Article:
“All things are lawful unto me, but all things are not expedient: all things are lawful for me, but I will not be brought under the power of any.” (1 Cor. 6:12)
Paul would not go under any authority but the highest power of God.
“Let every soul be subject unto the higher powers. For there is no power but of God: the powers that be are ordained of God.” (Ro 13:1)
Believers were cast out, excommunicated, deported and they chose separation, rather than subjection. Jesus heard that they had cast him out; and when he had found him, he said unto him, Dost thou believe on the Son of God? He answered and said, Who is he, Lord, that I might believe on him? And Jesus said unto him, Thou hast both seen him, and it is he that talketh with thee. And he said, Lord, I believe. And he worshipped him. (John 9:35, 38)
Early Christians were expelled from the welfare systems of the day, run by the state churches of the world government of its time, the Roman Empire. They then appointed ministers to handle their tithes to the poor, but not men to rule over them and their hereditaments.
“And in those days, when the number of the disciples was multiplied, there arose a murmuring of the Grecians against the Hebrews, because their widows were neglected in the daily ministration. Then the twelve called the multitude of the disciples [unto them], and said, It is not reason that we should leave the word of God, and serve tables (bank). Wherefore, brethren, look ye out among you seven men of honest report, full of the Holy Ghost and wisdom, whom we may appoint over this business.” (Acts 6:1, 3)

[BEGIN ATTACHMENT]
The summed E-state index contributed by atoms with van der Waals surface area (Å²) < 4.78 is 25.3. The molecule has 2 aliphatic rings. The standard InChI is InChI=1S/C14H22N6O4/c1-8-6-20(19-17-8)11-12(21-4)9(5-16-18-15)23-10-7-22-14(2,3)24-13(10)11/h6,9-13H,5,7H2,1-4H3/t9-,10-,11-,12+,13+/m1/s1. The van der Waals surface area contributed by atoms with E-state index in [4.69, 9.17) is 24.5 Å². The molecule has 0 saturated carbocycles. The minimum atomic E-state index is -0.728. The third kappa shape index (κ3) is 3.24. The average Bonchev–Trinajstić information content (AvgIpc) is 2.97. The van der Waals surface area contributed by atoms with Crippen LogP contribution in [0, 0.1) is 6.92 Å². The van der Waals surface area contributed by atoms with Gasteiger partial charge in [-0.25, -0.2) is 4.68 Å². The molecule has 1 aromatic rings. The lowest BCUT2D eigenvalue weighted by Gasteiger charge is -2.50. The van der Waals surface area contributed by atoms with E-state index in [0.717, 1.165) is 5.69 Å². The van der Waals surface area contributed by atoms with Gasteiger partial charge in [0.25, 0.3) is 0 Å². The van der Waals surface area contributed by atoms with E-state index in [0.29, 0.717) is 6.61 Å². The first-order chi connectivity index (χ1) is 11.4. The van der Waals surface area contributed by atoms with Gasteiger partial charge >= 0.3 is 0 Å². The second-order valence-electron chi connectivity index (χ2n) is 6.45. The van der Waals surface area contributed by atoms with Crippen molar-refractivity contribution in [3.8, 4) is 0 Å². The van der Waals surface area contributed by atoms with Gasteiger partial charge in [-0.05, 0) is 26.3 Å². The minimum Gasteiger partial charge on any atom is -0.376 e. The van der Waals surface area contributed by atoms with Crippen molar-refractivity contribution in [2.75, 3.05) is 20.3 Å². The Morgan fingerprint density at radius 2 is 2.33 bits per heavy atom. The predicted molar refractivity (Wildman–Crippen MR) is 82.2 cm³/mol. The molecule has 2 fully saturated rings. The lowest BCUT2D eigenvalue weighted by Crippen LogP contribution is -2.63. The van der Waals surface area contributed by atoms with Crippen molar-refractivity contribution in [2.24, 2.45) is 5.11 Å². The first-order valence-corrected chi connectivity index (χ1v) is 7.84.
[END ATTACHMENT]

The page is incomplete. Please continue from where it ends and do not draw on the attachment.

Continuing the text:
There was a system to the government called the kingdom of Heaven. There were Apostles appointed and ministers to take care of the daily administration. There was a system established and functioning that spread across the world.
Jealousy, envy, and greed brought persecution to the early Christians as they became successful in their separate and holy Kingdom, established by Jesus the Christ (anointed king). Those persecutions kept the body of Christians pure from the corruption that was so prevalent in that day and now, in our own time.
When Constantine legalized a portion of the church with the Edict of Milan, some were already on the road to corruption. As the legal church began a fornicating relationship with the kingdoms of men, true Christians departed to the remote ends of the earth. Christians were eventually hunted and persecuted by both, the kingdoms of men and the legal churches, reciprocally empowered by each other.
Today, legal churches are not incorporated in the Body of Christ, but in the body of man- made governments. The few duties that the church still performs are done so by the authority vested in them by the state. They still claim their right to tithe, but have relinquished the obligation of the daily ministration to the state, having squandered the tithing on temples of stone and wood and glass. These churches claim that God has ordained that men should not only bow down to these governments, but that we are to serve them with our sweat and our blood. They say our children should run before their chariots and we should give them the first fruits of our labor. They tell us that this is what God wants, but the Bible is an unending procession out of such systems.